• PHYSICAL THERAPY: Firstly, they may or may not prescribe some sort of THERAPY to restore joint motion (which, by the way, is not a bad choice). Therapy (exercises, STRETCHING, strengthening) is critical for tissue healing and maturation (information about the phases of SOFT TISSUE INJURY HEALING).  However, putting the cart before the horse can actually make some people worse (see our stretching link above).   You have to be aware that while it can do a good job of helping with gross (sectional) RANGES OF MOTION, it does little or nothing to restore the individual (segmental) Range of Motion at each individual vertebrae / disc — particularly in the neck (HERE). 
  • INFLAMMATION DRUGS:  NSAID’S and CORTICOSTEROIDS are frequently prescribed, even though they probably shouldn’t be — check the links.
  • PAIN MEDS:  Pain pills of all kinds, NARCOTICS, and ANTIDEPRESSANTS.  That’s right.  Way too many people are told that their Depression is the cause of their pain, when the reverse is usually closer to the truth.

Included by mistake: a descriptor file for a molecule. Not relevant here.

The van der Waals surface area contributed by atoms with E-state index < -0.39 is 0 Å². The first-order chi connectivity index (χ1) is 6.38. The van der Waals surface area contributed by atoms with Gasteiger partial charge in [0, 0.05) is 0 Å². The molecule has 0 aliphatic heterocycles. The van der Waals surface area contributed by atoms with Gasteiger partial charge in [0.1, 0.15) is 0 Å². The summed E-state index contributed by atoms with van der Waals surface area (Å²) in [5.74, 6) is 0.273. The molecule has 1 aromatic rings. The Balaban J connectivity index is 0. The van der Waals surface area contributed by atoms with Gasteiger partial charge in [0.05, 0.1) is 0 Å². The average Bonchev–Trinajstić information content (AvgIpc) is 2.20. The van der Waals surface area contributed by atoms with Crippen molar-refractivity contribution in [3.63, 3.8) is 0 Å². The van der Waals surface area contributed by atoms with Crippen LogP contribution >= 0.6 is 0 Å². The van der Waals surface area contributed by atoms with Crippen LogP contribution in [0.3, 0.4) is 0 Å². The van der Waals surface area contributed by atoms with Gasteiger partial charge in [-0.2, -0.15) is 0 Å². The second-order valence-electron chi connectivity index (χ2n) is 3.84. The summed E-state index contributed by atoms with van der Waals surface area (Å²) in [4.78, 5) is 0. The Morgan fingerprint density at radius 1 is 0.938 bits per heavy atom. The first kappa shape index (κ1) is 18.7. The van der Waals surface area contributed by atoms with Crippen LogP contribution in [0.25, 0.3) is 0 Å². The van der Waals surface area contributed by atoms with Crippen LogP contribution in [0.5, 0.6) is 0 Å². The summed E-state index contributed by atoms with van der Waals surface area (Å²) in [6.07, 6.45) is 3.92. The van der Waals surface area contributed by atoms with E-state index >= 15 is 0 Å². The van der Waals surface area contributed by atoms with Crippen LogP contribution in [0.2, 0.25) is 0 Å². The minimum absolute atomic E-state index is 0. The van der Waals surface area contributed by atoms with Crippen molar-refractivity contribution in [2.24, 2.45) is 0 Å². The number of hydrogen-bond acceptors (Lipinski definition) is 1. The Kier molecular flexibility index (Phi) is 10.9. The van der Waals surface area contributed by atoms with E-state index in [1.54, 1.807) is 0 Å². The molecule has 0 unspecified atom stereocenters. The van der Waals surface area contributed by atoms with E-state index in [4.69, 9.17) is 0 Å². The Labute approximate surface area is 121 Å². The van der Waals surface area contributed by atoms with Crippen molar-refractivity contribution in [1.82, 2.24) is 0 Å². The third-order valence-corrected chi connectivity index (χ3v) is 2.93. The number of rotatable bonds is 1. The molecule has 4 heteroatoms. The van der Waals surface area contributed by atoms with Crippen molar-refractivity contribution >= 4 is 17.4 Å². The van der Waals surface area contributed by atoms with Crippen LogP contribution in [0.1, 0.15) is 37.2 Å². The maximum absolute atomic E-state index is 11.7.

• MUSCLE RELAXERS:  Muscle Relaxers are used for spasms.  I probably don’t have to tell you that all the drugs listed here have a ton of side effects (HERE) — side effects that are underestimated and underreported by at least an order of magnitude and maybe even two (HERE).

Ultimately though, the problem is that the Scar Tissue / Inflammation complex, when left to its own devices, can cause “Supersensitivity” (CHRONIC PAIN).  What is supersensitivity you ask?  Listen to what Dr. Chan Gunn (medical neurologist and developer of modern “Dry Needling”) of Vancouver’s Institute for the Study and Treatment of Pain and author of the landmark paper, Misperceptions in Neuropathy or Type III Pain says in a paper written not quite a year ago (What is Pain?). 

“Simply put, when a nerve link to a part of the body fails, that part of the body becomes highly irritable and extremely excitable. They used the term “supersensitivity” because the sensitivity in denervated structures increases not just by a small amount but sometimes by over 1,000 times.